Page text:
The primary goal of this study was to examine sleep problems in a sample of cocaine-exposed 7-month-old infants and to determine if maternal psychopathology mediated any existing association between substance exposure and sleep behaviors. We also examined the differences in sleep behaviors of cocaine-exposed infants in parental custody and cocaine-exposed infants in nonparental custody. Participants were 65 cocaine-exposed and 53 nonexposed infants and their primary caregivers who were recruited at delivery and assessed at 7 months of infant age. As expected, women who used cocaine during pregnancy had more psychiatric symptoms than nonusers. Prenatal exposure to heavier amounts of cocaine was significantly related to more severe sleep difficulties, and maternal anxiety mediated this association. Approximately 28% of cocaine mothers lost custody of their infants by 7 months of age. Nonmaternal caregivers had significantly fewer symptoms of psychopathology than the cocaine-using women who retained custody of their children. Infants who were in nonparental care at 7 months of age also had less severe sleep problems than did infants who remained in parental care.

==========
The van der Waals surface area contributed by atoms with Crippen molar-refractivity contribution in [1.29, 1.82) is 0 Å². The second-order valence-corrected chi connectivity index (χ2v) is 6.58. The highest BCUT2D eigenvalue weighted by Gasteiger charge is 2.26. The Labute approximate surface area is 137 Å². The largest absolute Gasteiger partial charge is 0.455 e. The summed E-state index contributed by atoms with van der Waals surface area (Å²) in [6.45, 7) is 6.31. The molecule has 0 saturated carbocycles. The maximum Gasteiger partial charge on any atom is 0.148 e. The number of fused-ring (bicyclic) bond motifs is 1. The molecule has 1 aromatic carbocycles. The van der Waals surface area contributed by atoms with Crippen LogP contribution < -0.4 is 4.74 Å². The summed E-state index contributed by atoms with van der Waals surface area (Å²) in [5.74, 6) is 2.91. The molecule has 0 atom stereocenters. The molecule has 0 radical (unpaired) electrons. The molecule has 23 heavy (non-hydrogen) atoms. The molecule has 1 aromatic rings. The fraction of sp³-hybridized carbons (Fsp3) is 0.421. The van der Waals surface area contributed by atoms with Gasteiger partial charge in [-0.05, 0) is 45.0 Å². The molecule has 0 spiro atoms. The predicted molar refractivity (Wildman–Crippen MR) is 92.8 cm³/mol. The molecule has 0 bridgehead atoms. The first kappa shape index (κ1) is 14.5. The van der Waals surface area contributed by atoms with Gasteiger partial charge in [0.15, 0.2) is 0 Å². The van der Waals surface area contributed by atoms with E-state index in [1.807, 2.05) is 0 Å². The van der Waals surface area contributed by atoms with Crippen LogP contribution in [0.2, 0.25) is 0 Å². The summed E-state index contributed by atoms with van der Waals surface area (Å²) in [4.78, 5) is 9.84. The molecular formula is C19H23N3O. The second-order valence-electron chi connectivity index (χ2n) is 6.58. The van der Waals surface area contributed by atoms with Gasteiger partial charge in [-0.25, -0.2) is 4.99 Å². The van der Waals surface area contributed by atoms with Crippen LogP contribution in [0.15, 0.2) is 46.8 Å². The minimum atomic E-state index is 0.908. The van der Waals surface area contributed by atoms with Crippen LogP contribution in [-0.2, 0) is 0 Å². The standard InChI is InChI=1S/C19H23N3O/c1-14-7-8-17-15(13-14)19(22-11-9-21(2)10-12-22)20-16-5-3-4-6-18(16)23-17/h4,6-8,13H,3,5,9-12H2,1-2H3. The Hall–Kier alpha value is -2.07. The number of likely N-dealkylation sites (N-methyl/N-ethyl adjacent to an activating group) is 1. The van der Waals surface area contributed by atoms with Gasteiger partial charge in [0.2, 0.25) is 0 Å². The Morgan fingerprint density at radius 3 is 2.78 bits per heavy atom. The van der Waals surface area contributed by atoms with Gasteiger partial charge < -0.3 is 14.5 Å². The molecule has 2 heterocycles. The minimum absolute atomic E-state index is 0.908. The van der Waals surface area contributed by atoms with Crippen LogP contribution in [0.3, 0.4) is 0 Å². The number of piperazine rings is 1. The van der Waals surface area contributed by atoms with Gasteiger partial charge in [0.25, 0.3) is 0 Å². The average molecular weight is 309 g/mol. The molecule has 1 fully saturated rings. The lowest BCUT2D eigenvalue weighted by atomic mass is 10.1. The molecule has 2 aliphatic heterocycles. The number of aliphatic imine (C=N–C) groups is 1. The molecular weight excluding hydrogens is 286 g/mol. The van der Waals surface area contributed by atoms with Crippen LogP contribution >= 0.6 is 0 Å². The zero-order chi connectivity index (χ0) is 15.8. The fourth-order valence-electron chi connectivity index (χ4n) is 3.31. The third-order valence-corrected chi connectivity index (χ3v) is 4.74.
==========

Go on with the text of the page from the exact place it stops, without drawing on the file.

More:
All Science Journal Classification (ASJC) codes
- Pediatrics, Perinatology, and Child Health
- Developmental and Educational Psychology
- Psychiatry and Mental health